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Clinical Investigations: TRANSPLANT |

A New Treatment Strategy for Advanced Idiopathic Interstitial Pneumonia* : Living-Donor Lobar Lung Transplantation

Hiroshi Date, MD; Yasushi Tanimoto, MD; Keiji Goto, MD; Ichiro Yamadori, MD; Motoi Aoe, MD; Yoshifumi Sano, MD; Nobuyoshi Shimizu, MD
Author and Funding Information

From the Departments of Cancer and Thoracic Surgery (Drs. Date, Aoe, Sano, and Shimizu), Pulmonary Medicine (Dr. Tanimoto), and Anesthesiology and Resuscitology (Dr. Goto), Okayama University Graduate School of Medicine and Dentistry; and Department of Pathology (Dr. Yamadori), National Hospital Organization Okayama Medical Center, Okayama, Japan.

Correspondence to: Hiroshi Date, MD, Department of Cancer and Thoracic Surgery (Surgery II), Okayama University Graduate School of Medicine and Dentistry, 2–5-1 Shikata-Cho, Okayama 700-8558, Japan; e-mail: hdate@nigeka2.hospital.okayama-u.ac.jp



Chest. 2005;128(3):1364-1370. doi:10.1378/chest.128.3.1364
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Background: Among patients awaiting cadaveric lung transplantation, patients with idiopathic interstitial pneumonia (IIP) have been demonstrated to have the highest mortality rate. Contraindications to cadaveric lung transplantation include current high-dose systemic corticosteroid therapy because it may increase airway complications and various types of infection.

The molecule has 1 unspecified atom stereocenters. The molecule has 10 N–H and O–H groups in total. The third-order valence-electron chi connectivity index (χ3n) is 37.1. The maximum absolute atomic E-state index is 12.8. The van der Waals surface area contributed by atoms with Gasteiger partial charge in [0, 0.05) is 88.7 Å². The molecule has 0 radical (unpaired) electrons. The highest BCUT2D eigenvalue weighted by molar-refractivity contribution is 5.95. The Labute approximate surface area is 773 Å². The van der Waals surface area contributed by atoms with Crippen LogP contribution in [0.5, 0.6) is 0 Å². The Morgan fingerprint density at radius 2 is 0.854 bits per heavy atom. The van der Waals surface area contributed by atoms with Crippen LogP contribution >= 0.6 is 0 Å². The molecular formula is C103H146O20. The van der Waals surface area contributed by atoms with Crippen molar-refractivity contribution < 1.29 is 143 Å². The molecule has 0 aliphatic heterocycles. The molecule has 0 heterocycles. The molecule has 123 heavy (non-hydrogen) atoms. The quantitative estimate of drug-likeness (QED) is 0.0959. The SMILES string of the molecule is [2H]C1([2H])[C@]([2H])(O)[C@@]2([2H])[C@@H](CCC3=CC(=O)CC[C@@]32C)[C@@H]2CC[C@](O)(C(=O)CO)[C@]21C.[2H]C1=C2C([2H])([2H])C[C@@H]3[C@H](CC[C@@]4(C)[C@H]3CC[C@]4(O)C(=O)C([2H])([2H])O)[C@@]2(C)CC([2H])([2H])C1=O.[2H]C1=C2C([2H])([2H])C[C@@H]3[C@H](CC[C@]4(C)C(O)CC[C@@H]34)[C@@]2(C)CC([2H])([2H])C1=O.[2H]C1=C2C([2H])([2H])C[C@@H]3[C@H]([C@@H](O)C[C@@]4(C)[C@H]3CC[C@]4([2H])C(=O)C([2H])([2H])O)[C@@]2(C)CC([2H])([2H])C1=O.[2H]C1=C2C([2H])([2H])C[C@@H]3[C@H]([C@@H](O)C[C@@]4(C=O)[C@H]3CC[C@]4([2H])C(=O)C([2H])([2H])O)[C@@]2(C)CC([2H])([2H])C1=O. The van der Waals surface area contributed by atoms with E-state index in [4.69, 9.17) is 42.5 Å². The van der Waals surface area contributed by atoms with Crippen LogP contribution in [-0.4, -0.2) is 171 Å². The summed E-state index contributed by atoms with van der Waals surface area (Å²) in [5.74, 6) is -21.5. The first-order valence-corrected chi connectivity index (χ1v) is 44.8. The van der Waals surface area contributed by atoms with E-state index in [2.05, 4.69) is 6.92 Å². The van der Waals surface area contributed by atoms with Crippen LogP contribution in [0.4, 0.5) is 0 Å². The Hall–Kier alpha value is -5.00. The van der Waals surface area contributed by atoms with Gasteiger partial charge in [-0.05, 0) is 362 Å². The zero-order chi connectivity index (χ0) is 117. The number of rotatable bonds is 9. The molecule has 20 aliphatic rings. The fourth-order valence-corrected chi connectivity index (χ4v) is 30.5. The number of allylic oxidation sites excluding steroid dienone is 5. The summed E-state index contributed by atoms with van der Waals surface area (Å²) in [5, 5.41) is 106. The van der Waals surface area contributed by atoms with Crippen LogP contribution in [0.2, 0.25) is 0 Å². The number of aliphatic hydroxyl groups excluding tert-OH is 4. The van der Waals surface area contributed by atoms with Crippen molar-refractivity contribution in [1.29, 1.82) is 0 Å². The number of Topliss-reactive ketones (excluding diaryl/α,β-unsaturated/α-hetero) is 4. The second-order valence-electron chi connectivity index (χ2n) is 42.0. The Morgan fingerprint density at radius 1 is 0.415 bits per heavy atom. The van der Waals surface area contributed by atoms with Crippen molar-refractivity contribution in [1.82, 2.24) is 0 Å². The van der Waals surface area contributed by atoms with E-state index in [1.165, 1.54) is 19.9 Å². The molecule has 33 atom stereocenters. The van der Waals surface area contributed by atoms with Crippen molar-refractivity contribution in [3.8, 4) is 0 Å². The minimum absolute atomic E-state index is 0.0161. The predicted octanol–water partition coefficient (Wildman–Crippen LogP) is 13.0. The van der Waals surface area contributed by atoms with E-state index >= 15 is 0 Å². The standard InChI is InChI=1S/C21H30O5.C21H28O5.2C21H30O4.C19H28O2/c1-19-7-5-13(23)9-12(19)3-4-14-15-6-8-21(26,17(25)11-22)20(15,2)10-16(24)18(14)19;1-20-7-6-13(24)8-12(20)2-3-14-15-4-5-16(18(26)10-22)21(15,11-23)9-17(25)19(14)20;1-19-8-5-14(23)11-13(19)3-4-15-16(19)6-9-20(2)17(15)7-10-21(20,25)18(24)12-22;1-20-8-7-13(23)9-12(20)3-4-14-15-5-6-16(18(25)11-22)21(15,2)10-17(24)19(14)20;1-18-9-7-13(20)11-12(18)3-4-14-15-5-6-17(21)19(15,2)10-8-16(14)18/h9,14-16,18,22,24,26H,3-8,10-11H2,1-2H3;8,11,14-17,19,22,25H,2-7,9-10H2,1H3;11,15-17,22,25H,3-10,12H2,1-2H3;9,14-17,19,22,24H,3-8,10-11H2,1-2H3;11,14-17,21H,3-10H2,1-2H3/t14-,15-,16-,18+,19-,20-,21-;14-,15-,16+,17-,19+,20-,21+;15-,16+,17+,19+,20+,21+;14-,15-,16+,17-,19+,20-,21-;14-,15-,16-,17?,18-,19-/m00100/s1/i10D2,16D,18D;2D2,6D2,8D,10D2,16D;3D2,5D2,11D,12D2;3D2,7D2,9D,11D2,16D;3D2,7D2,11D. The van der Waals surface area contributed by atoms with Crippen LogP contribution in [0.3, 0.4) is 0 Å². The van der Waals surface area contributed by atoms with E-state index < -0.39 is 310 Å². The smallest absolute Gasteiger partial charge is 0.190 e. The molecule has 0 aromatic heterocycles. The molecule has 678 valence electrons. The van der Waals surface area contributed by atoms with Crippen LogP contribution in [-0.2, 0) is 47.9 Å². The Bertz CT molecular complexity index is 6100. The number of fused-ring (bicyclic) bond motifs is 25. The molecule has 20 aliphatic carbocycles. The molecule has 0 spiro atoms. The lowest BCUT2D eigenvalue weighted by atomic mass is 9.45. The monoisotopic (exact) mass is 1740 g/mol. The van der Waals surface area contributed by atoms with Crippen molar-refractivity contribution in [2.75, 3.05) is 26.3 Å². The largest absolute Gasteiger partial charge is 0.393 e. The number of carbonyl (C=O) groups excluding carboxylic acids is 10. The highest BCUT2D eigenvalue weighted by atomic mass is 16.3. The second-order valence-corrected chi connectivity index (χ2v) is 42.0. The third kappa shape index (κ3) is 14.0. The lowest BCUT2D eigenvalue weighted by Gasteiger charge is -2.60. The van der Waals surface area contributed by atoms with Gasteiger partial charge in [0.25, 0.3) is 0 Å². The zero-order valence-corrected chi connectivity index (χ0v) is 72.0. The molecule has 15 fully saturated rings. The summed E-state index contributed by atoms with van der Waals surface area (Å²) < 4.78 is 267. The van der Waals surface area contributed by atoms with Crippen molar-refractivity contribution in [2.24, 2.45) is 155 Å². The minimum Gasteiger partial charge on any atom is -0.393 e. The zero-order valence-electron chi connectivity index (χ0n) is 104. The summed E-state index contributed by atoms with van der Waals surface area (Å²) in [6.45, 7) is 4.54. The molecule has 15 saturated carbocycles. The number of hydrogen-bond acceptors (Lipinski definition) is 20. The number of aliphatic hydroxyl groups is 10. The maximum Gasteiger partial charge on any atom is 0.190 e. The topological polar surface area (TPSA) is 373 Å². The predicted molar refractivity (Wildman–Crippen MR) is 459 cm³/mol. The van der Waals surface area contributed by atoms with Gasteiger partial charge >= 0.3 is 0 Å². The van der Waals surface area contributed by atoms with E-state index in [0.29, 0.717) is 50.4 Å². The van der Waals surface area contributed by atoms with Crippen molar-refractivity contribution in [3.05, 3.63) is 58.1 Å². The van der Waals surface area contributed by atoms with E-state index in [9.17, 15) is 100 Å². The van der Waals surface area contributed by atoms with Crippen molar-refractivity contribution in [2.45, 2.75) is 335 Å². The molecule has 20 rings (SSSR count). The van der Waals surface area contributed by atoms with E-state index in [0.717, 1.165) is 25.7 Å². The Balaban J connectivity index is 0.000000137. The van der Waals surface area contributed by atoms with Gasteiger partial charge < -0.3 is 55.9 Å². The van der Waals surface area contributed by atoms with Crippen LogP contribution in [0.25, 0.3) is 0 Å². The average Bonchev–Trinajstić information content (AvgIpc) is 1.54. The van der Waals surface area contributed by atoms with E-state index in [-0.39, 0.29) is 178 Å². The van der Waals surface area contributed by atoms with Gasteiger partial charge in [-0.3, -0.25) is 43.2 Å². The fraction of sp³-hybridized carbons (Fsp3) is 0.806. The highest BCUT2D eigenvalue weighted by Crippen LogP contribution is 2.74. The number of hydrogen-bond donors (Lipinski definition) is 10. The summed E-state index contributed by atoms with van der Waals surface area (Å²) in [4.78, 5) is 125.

Study objectives: To analyze the effect of living-donor lobar lung transplantation (LDLLT) for patients with advanced IIP including those receiving high-dose systemic corticosteroids.

Design: Retrospective analysis.

Setting: Okayama University Hospital and Okayama Medical Center.

Patients: We report on the first nine patients (seven female and two male; age range, 13 to 55 years) with advanced IIP receiving LDLLT. All nine patients had a very limited life expectancy, and eight patients were dependent on systemic corticosteroid therapy as high as 50 mg/d of prednisone. LDLLT was performed under cardiopulmonary bypass using two lower lobes donated by two healthy relatives.

Results: There were no airway complications in the 18 bronchial anastomoses. There was one early death (11%) due to severe acute rejection. Eight patients (89%) are currently alive with a follow-up period of 10 to 48 months. Their vital capacity reached 2.03 ± 0.20 L (mean ± SEM), 71.4% of predicted at 1 year. All 18 donors have returned to their previous lifestyles. Excised lungs were pathologically diagnosed as usual interstitial pneumonia (UIP) in six cases and fibrotic nonspecific interstitial pneumonia (NSIP) in three cases.

Conclusions: These early follow-up data support the option of LDLLT in patients with advanced IIP, including UIP and fibrotic NSIP, who would die soon otherwise. Current high-dose systemic corticosteroid therapy is not a contraindication in LDLLT.

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